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Queer lives, full hearts

By Kobo • June 14, 2019Open Your Mind

Three Kobo staff members with over 20 years between them discuss their LGBTQ2+ experiences then and now. Read excerpts from their wide-ranging talk below, and listen to the full conversation.

Featuring Content Operations Manager Carmen Giraudy, 35, Merchandiser & Content Sales Lead Taylor Kaisaris, 28, and Senior Copywriter Jacques Viau, 48. Hosted by Marketing Manager Cristina Mendes.

On defining moments of Pride:

Carmen: The whole thing of when you find your people, and you’re in an area that you’re not familiar with but you see familiar faces, you see people holding hands and you make that contact. And you’re like: you are one of us, and you have that moment of belonging.

Jacques: It’s quite something to be in the parade and walk down the street and see people watching back at you. You kind of lose sight of the fact that there’s all these sponsorship deals and beer gardens and company logos and that sort of thing.

Taylor: The first Pride that I went to was World Pride. It was just really liberating and exciting and fun to see so many people holding hands and not have to worry about showing affection or being who you are.

On coming out:

Jacques: In 1991, the AIDS crisis was full-on. I think part of the weight of coming out at that time is the knowledge that your family is going to be worried about your life and your health.

Taylor: In high school there was one other person that was out. Even looking back, maybe there’s one or two other people that have come out in the city that I grew up in. I didn’t see a lot of representation in the media. I wasn’t necessarily looking for it, but I also didn’t see it.

Carmen: I grew up in the tail-end of the AIDS scare. And this is in small-town Canada where it wasn’t as big of a thing as in the major cities, but it was still really prevalent. So I don’t think that shaped my coming out, but it was kind of like, alright, well, I know who I am, I don’t need to announce this everywhere.

On dating culture:

Carmen: You’d think we have a lot more choice but we don’t. Because there are a lot of people who don’t want to get involved with bisexuals because they’re like “well you’ll just leave me when you find someone of the sex that you really want.”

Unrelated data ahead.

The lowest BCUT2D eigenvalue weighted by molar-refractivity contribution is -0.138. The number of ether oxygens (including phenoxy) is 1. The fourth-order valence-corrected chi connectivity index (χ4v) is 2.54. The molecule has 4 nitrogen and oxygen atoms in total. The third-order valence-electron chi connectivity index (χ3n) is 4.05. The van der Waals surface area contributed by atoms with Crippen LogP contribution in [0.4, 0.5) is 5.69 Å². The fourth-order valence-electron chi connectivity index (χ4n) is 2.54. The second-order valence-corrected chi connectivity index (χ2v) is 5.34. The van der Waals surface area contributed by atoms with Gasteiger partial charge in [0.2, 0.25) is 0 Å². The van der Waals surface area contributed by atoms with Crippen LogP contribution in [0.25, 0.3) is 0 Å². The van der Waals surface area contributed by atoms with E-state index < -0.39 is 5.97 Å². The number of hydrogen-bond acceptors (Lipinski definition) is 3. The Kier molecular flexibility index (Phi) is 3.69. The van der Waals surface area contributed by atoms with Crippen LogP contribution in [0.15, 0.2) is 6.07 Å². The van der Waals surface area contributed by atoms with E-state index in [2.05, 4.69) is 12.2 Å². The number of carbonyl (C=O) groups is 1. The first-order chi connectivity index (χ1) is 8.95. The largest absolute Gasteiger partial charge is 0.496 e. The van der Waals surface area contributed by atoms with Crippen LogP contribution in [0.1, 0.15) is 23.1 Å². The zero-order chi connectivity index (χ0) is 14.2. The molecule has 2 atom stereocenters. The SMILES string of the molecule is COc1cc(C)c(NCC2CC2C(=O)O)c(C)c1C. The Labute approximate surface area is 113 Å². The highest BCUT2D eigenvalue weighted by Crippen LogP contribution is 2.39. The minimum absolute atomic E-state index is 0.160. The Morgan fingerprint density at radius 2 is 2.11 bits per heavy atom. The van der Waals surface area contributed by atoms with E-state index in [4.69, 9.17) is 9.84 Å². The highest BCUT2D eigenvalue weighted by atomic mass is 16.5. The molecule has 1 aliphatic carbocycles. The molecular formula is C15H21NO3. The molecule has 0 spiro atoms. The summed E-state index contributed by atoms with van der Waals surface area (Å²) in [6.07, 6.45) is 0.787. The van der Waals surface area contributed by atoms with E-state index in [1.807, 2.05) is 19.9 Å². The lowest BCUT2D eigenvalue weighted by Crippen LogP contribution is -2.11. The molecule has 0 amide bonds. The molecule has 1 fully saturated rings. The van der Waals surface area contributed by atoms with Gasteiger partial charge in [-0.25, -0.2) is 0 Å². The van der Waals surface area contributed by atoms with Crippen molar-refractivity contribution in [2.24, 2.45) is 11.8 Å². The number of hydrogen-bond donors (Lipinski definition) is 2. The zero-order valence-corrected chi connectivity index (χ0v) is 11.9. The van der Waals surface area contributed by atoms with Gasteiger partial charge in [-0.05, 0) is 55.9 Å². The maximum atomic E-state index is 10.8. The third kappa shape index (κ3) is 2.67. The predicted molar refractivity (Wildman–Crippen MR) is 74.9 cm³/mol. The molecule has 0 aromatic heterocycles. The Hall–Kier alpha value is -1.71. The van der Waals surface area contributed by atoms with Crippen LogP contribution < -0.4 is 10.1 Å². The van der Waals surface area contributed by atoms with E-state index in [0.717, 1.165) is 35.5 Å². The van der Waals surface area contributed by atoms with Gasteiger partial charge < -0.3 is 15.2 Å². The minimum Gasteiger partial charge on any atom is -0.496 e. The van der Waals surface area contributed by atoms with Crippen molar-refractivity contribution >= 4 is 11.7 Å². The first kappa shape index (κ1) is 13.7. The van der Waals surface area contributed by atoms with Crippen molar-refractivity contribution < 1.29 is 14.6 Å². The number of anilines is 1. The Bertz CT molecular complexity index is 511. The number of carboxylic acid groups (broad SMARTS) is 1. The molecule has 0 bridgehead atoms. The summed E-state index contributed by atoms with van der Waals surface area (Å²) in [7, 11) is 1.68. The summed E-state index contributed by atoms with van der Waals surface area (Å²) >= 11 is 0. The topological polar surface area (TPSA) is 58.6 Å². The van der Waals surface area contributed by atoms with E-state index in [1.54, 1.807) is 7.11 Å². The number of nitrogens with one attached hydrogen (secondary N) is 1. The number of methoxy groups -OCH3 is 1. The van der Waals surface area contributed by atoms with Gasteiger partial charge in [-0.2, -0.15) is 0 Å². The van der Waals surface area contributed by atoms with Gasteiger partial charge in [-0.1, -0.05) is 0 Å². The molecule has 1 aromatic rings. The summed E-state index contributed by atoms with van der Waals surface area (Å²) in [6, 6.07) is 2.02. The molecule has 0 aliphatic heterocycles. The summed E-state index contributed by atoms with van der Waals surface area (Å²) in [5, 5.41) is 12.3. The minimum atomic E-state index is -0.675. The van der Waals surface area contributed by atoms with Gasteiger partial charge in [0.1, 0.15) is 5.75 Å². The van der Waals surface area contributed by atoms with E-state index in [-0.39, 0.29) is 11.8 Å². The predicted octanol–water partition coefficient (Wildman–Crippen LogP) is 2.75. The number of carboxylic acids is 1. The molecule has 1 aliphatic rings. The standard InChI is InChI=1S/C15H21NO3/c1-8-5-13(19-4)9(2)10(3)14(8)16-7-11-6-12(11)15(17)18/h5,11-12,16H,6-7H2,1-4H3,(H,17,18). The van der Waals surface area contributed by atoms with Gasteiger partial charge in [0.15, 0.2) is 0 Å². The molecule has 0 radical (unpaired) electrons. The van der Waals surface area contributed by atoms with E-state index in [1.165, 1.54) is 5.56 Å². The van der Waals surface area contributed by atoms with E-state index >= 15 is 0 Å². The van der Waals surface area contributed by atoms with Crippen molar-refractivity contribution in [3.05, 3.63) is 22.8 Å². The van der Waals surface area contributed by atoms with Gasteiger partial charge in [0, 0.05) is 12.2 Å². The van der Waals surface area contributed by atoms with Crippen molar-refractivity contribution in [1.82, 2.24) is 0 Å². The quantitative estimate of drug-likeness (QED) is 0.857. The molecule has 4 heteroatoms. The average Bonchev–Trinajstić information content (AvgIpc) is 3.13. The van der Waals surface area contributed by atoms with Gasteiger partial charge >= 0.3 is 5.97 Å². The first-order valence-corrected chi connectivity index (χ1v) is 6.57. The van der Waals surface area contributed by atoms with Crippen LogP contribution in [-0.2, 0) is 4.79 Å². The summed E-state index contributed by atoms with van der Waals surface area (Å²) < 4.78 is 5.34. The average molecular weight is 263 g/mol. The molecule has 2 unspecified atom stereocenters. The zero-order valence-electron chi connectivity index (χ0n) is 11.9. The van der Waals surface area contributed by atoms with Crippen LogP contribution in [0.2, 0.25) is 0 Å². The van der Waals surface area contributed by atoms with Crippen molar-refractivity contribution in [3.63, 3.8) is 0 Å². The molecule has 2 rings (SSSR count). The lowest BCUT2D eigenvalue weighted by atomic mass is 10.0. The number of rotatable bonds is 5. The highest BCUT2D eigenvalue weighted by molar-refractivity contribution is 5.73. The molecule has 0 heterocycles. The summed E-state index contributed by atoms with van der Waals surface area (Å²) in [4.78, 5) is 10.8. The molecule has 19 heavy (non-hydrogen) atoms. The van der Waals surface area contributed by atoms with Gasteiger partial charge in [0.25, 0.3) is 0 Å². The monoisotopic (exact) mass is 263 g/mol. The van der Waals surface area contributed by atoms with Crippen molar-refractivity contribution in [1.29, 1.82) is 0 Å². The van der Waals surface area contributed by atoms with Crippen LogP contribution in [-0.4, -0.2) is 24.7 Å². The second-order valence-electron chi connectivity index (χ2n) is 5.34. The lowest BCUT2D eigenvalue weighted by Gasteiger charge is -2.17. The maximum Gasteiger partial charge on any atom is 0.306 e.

Jacques: I’ve been in a relationship for 12 years and I did meet my boyfriend online, but that was “pre-app”. I cannot conceive of having to look at an app and flip through and get an instant message from someone 40 feet away or something.

Taylor: I love the apps. I use them all. I have this whole folder called Games on my phone where I have like eight of them, and it’s just fun. I met my boyfriend of four years now on Tinder. And I’ve met so many people who are now my really good friends.

On intersectionality and erasure:

Carmen: For a community that’s been persecuted, we do a lot of it ourselves. You have the “gold star” lesbians who won’t date or sleep with someone who has been with a man before.

Taylor: We owe most of our slang to queer Black people. And that’s not talked about a lot.

Jacques: We forget that you can have a married couple who is a man and a woman, and they can be married together for years, and they can still be queer. We forget that all the time.

On the commercialization of Pride:

Taylor: I think it’s great to give people visibility and a chance to be part of the parade. But I don’t like the aspect of companies trying to monetize us and people who aren’t part of the community trying to tell us what Pride should be.

Jacques: It’s not meant to be this heteronormative experience to make you feel comfortable, it’s about us feeling comfortable and expressing ourselves however we want to in our community.

Carmen: I don’t even really go to the Pride parade anymore because it’s so commercialized. It’s nice that companies support their employees, but on the other hand I feel like the entire parade is just a giant advertisement.

On their favourite influential queer books:

Jacques: My go-to has always been Armistead Maupin’s Tales of the City series. It really opened my eyes to the variety of queer identities that there are.

Taylor: My go-to is usually A Little Life. Thankfully, I don’t relate to that book. But it’s an incredible book that everyone should read and then mourn for like three months afterwards.

Carmen: I really like the author Patrick Ness. We are in dire need of more books that have gay characters who are people doing things who just happen to be gay and that’s not the main part of the book.

On the current political climate:

Taylor: We still have a long way to go. Even in Canada where we like to think of ourselves as this liberal mecca. A bunch of states just passed those religious freedom acts where you can discriminate or basically refuse service to people.

Carmen: This is the 50th anniversary of Stonewall. And as hard it is that it was 50 years ago and that’s what brought about so much change, we still need to be cognizant that we could go back to that at any point.

Jacques: If you’re going to use your voting power and you’re upset with the way your party is running things, the solution is not to just vote for the other party. Because consider the other party right now! We say “vote like your life depends on it.” It literally does.

For similar content, read Why Pride still matters.

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